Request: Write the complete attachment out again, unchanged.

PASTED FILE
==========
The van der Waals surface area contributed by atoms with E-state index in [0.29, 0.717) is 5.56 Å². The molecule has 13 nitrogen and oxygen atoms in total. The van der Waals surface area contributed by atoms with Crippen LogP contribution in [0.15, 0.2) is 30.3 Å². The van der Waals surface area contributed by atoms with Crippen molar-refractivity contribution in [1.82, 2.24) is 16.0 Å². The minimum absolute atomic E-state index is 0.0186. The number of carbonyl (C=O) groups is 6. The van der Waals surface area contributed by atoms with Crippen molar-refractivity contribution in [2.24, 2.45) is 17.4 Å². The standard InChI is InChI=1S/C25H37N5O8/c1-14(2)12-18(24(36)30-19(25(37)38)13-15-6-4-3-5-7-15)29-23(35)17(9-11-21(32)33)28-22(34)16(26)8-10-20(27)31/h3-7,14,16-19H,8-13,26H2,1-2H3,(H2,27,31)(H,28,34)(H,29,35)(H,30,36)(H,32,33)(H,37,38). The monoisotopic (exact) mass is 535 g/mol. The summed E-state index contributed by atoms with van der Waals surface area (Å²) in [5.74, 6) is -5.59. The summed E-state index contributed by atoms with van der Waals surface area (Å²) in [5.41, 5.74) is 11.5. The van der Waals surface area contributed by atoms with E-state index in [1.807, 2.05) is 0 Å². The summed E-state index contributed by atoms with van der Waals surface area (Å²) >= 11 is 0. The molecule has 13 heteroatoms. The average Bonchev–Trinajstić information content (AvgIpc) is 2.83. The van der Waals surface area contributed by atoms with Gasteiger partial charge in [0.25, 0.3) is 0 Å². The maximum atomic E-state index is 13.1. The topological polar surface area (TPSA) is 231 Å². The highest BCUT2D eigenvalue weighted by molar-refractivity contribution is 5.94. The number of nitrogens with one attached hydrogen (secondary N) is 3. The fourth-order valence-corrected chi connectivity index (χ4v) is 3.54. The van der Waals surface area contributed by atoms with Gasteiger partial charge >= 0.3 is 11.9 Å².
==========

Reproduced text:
The van der Waals surface area contributed by atoms with E-state index in [0.29, 0.717) is 5.56 Å². The molecule has 13 nitrogen and oxygen atoms in total. The van der Waals surface area contributed by atoms with Crippen LogP contribution in [0.15, 0.2) is 30.3 Å². The van der Waals surface area contributed by atoms with Crippen molar-refractivity contribution in [1.82, 2.24) is 16.0 Å². The minimum absolute atomic E-state index is 0.0186. The number of carbonyl (C=O) groups is 6. The van der Waals surface area contributed by atoms with Crippen molar-refractivity contribution in [2.24, 2.45) is 17.4 Å². The standard InChI is InChI=1S/C25H37N5O8/c1-14(2)12-18(24(36)30-19(25(37)38)13-15-6-4-3-5-7-15)29-23(35)17(9-11-21(32)33)28-22(34)16(26)8-10-20(27)31/h3-7,14,16-19H,8-13,26H2,1-2H3,(H2,27,31)(H,28,34)(H,29,35)(H,30,36)(H,32,33)(H,37,38). The monoisotopic (exact) mass is 535 g/mol. The summed E-state index contributed by atoms with van der Waals surface area (Å²) in [5.74, 6) is -5.59. The summed E-state index contributed by atoms with van der Waals surface area (Å²) in [5.41, 5.74) is 11.5. The van der Waals surface area contributed by atoms with E-state index in [1.807, 2.05) is 0 Å². The summed E-state index contributed by atoms with van der Waals surface area (Å²) >= 11 is 0. The molecule has 13 heteroatoms. The average Bonchev–Trinajstić information content (AvgIpc) is 2.83. The van der Waals surface area contributed by atoms with Gasteiger partial charge in [0.25, 0.3) is 0 Å². The maximum atomic E-state index is 13.1. The topological polar surface area (TPSA) is 231 Å². The highest BCUT2D eigenvalue weighted by molar-refractivity contribution is 5.94. The number of nitrogens with one attached hydrogen (secondary N) is 3. The fourth-order valence-corrected chi connectivity index (χ4v) is 3.54. The van der Waals surface area contributed by atoms with Gasteiger partial charge >= 0.3 is 11.9 Å².